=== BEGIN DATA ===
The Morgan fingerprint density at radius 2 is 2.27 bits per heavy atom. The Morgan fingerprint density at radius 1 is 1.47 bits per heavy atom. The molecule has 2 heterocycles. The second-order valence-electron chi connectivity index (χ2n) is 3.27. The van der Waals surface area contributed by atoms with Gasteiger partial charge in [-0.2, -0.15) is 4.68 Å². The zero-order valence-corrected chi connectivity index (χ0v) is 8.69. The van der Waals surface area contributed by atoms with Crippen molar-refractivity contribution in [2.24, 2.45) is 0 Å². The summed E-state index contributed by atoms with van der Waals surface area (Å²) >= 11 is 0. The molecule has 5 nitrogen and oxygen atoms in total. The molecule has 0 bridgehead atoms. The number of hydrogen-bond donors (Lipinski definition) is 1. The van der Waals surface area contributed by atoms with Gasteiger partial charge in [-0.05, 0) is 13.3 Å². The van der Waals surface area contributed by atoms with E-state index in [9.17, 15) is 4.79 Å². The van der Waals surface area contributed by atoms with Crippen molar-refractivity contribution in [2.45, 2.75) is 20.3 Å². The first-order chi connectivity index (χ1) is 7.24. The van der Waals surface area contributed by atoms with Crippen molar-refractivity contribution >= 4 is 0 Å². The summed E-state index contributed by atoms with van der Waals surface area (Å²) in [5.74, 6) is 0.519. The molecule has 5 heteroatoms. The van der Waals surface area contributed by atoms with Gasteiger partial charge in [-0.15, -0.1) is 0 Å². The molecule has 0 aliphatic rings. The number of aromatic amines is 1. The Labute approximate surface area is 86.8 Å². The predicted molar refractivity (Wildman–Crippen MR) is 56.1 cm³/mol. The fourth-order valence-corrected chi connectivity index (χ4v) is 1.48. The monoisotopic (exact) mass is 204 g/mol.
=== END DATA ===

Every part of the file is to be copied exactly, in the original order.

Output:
The Morgan fingerprint density at radius 2 is 2.27 bits per heavy atom. The Morgan fingerprint density at radius 1 is 1.47 bits per heavy atom. The molecule has 2 heterocycles. The second-order valence-electron chi connectivity index (χ2n) is 3.27. The van der Waals surface area contributed by atoms with Gasteiger partial charge in [-0.2, -0.15) is 4.68 Å². The zero-order valence-corrected chi connectivity index (χ0v) is 8.69. The van der Waals surface area contributed by atoms with Crippen molar-refractivity contribution in [2.24, 2.45) is 0 Å². The summed E-state index contributed by atoms with van der Waals surface area (Å²) >= 11 is 0. The molecule has 5 nitrogen and oxygen atoms in total. The molecule has 0 bridgehead atoms. The number of hydrogen-bond donors (Lipinski definition) is 1. The van der Waals surface area contributed by atoms with Gasteiger partial charge in [-0.05, 0) is 13.3 Å². The van der Waals surface area contributed by atoms with E-state index in [9.17, 15) is 4.79 Å². The van der Waals surface area contributed by atoms with Crippen molar-refractivity contribution in [2.45, 2.75) is 20.3 Å². The first-order chi connectivity index (χ1) is 7.24. The van der Waals surface area contributed by atoms with Crippen molar-refractivity contribution >= 4 is 0 Å². The summed E-state index contributed by atoms with van der Waals surface area (Å²) in [5.74, 6) is 0.519. The molecule has 5 heteroatoms. The van der Waals surface area contributed by atoms with Gasteiger partial charge in [-0.15, -0.1) is 0 Å². The molecule has 0 aliphatic rings. The number of aromatic amines is 1. The Labute approximate surface area is 86.8 Å². The predicted molar refractivity (Wildman–Crippen MR) is 56.1 cm³/mol. The fourth-order valence-corrected chi connectivity index (χ4v) is 1.48. The monoisotopic (exact) mass is 204 g/mol.